In 2019 the Washington Post described Brussels as the epicentre of Europe’s contemporary art scene. “Travellers have realised this and the number of people coming to Brussels for a city break has increased enormously over the past few years,” Roppe says.
In fact, creative little Brussels has one of the highest ratios of museums per citizen of any city in the world. There are 93 museums for its around two million strong population, according to an index by the World Cities Culture Forum. Whereas New York, which has around 10 times as many residents, has just 47 more museums (140 in total). Madrid, the index suggests, has just 59 museums and a metropolitan area population of approximately 6.5 million.
However the future of all these institutions has been thrown into jeopardy by coronavirus. Both UNESCO and the International Council of Museums have predicted that 13% of museums around the globe could close permanently as a result of the pandemic.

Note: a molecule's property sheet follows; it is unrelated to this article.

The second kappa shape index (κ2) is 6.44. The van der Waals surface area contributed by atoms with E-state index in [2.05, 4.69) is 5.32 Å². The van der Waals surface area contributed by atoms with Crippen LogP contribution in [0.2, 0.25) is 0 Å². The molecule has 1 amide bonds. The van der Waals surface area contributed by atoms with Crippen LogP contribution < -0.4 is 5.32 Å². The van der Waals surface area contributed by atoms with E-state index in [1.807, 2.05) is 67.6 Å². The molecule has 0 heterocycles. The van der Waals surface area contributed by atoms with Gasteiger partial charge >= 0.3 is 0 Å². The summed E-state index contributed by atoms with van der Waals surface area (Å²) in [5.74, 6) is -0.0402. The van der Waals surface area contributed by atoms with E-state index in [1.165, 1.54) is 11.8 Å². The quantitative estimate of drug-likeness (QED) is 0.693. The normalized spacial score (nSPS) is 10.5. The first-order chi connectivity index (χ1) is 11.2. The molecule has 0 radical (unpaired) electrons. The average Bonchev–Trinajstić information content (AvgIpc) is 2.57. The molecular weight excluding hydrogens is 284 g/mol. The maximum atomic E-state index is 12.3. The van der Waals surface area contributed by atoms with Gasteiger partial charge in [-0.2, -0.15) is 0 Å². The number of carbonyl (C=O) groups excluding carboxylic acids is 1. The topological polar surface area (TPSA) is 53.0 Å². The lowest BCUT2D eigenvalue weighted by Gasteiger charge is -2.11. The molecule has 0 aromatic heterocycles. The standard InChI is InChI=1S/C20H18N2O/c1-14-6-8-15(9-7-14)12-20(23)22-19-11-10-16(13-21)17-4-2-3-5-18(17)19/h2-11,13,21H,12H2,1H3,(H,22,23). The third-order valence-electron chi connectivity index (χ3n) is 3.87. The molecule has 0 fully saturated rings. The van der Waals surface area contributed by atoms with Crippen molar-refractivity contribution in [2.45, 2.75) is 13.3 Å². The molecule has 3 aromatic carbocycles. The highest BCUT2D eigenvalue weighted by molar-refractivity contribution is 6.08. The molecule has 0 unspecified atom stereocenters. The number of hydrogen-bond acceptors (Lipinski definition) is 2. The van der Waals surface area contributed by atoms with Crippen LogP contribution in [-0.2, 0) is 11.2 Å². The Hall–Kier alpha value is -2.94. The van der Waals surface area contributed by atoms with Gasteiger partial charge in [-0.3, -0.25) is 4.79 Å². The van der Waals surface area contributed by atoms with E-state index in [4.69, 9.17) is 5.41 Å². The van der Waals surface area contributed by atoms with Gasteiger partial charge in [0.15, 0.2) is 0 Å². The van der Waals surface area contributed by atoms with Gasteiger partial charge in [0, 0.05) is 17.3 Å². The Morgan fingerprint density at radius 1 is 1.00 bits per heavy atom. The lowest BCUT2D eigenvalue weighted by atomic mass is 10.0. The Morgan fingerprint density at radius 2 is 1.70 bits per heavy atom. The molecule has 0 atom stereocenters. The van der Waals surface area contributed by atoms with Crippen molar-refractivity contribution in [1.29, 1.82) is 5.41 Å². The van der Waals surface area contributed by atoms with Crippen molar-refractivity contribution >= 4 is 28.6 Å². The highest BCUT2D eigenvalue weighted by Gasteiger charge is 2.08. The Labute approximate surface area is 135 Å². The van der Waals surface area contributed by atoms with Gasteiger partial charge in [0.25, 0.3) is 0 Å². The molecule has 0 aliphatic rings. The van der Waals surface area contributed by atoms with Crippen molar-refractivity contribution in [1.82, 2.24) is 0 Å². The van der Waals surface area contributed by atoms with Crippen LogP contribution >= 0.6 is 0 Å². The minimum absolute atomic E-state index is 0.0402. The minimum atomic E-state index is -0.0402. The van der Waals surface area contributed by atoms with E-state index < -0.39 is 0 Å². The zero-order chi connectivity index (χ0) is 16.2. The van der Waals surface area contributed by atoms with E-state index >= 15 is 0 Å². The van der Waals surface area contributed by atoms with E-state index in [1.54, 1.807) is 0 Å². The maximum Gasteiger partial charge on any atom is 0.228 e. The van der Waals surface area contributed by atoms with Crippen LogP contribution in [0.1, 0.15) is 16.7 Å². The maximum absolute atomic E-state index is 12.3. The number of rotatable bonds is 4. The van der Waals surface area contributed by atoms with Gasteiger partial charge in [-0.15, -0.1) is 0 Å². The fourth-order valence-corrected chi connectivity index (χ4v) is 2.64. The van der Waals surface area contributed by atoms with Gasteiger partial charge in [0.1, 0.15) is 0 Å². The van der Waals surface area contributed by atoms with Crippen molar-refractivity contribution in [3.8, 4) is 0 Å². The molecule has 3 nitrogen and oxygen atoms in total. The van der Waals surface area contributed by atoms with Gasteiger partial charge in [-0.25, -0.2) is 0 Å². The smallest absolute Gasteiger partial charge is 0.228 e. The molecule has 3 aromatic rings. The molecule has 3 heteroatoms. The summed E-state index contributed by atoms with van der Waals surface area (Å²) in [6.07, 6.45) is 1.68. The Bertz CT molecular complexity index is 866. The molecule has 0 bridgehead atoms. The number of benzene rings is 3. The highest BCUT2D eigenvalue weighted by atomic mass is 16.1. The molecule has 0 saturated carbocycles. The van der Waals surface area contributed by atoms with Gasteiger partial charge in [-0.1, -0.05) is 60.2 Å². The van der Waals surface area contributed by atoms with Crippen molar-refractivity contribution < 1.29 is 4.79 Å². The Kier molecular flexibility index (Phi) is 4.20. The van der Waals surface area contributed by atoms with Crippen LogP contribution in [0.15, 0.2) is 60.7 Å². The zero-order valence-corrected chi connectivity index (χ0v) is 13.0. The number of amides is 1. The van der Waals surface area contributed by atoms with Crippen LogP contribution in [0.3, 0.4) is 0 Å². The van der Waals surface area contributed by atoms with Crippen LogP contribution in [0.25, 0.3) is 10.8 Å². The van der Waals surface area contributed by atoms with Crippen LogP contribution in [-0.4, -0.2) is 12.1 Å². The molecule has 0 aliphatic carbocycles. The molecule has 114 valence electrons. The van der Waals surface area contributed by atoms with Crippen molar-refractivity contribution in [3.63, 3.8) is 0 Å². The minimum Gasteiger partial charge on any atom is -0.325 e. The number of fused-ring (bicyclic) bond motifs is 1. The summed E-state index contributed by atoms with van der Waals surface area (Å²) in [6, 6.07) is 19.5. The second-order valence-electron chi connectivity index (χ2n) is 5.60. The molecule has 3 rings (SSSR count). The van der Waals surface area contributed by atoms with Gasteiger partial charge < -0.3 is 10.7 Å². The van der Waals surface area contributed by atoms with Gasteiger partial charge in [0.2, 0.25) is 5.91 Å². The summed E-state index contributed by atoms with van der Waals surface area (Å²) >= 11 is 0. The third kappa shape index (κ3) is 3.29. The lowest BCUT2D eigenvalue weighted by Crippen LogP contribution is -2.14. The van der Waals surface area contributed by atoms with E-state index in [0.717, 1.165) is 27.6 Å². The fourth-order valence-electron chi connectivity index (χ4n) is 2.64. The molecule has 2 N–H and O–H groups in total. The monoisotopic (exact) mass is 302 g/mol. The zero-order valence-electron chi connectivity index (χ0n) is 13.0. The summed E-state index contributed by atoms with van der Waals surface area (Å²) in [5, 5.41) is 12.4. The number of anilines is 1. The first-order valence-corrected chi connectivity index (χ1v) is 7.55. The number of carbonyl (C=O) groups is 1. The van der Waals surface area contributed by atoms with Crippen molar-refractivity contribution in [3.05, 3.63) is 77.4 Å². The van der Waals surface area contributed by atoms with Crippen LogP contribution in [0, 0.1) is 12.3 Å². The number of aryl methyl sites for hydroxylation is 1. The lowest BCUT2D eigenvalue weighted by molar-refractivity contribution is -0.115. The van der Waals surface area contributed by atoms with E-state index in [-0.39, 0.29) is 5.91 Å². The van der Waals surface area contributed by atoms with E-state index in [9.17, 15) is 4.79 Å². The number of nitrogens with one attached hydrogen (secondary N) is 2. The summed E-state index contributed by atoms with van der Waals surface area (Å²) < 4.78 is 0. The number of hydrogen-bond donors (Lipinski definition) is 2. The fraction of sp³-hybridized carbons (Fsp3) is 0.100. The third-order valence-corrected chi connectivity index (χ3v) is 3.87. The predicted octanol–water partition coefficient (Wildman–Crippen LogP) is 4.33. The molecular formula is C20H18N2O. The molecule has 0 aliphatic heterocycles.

Collections such as the Musée du Slip, which are small and have a cult rather than general appeal, are some of the most at risk. They are less likely to receive government support. So it is up to the public to decide whether to get back into galleries, and keep these off-beat institutions as part of their cultural fabric, or watch them vanish forever.